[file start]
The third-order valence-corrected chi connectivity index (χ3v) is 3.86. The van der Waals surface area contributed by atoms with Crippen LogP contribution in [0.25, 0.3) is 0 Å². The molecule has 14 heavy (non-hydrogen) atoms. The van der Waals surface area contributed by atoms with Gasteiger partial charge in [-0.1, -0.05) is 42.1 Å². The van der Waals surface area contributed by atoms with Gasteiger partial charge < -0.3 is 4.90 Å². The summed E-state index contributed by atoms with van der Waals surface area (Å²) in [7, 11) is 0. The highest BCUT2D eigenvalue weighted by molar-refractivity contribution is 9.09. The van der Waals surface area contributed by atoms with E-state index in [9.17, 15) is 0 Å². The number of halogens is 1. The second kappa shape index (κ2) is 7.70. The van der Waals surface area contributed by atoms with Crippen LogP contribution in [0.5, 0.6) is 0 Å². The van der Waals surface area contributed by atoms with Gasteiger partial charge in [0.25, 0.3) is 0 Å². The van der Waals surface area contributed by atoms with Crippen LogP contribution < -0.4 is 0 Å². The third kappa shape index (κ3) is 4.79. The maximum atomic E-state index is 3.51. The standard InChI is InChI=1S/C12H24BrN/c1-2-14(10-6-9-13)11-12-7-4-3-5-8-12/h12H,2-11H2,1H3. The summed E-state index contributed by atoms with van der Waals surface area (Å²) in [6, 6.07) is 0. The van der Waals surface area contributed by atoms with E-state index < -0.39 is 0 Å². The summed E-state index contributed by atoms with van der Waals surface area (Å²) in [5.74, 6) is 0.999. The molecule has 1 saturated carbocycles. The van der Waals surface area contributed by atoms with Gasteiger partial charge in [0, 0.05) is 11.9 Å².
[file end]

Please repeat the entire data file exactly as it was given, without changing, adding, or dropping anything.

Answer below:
The third-order valence-corrected chi connectivity index (χ3v) is 3.86. The van der Waals surface area contributed by atoms with Crippen LogP contribution in [0.25, 0.3) is 0 Å². The molecule has 14 heavy (non-hydrogen) atoms. The van der Waals surface area contributed by atoms with Gasteiger partial charge in [-0.1, -0.05) is 42.1 Å². The van der Waals surface area contributed by atoms with Gasteiger partial charge < -0.3 is 4.90 Å². The summed E-state index contributed by atoms with van der Waals surface area (Å²) in [7, 11) is 0. The highest BCUT2D eigenvalue weighted by molar-refractivity contribution is 9.09. The van der Waals surface area contributed by atoms with E-state index in [9.17, 15) is 0 Å². The number of halogens is 1. The second kappa shape index (κ2) is 7.70. The van der Waals surface area contributed by atoms with Crippen LogP contribution in [0.5, 0.6) is 0 Å². The van der Waals surface area contributed by atoms with Gasteiger partial charge in [0.25, 0.3) is 0 Å². The van der Waals surface area contributed by atoms with Crippen LogP contribution < -0.4 is 0 Å². The third kappa shape index (κ3) is 4.79. The maximum atomic E-state index is 3.51. The standard InChI is InChI=1S/C12H24BrN/c1-2-14(10-6-9-13)11-12-7-4-3-5-8-12/h12H,2-11H2,1H3. The summed E-state index contributed by atoms with van der Waals surface area (Å²) in [6, 6.07) is 0. The van der Waals surface area contributed by atoms with E-state index < -0.39 is 0 Å². The summed E-state index contributed by atoms with van der Waals surface area (Å²) in [5.74, 6) is 0.999. The molecule has 1 saturated carbocycles. The van der Waals surface area contributed by atoms with Gasteiger partial charge in [0, 0.05) is 11.9 Å².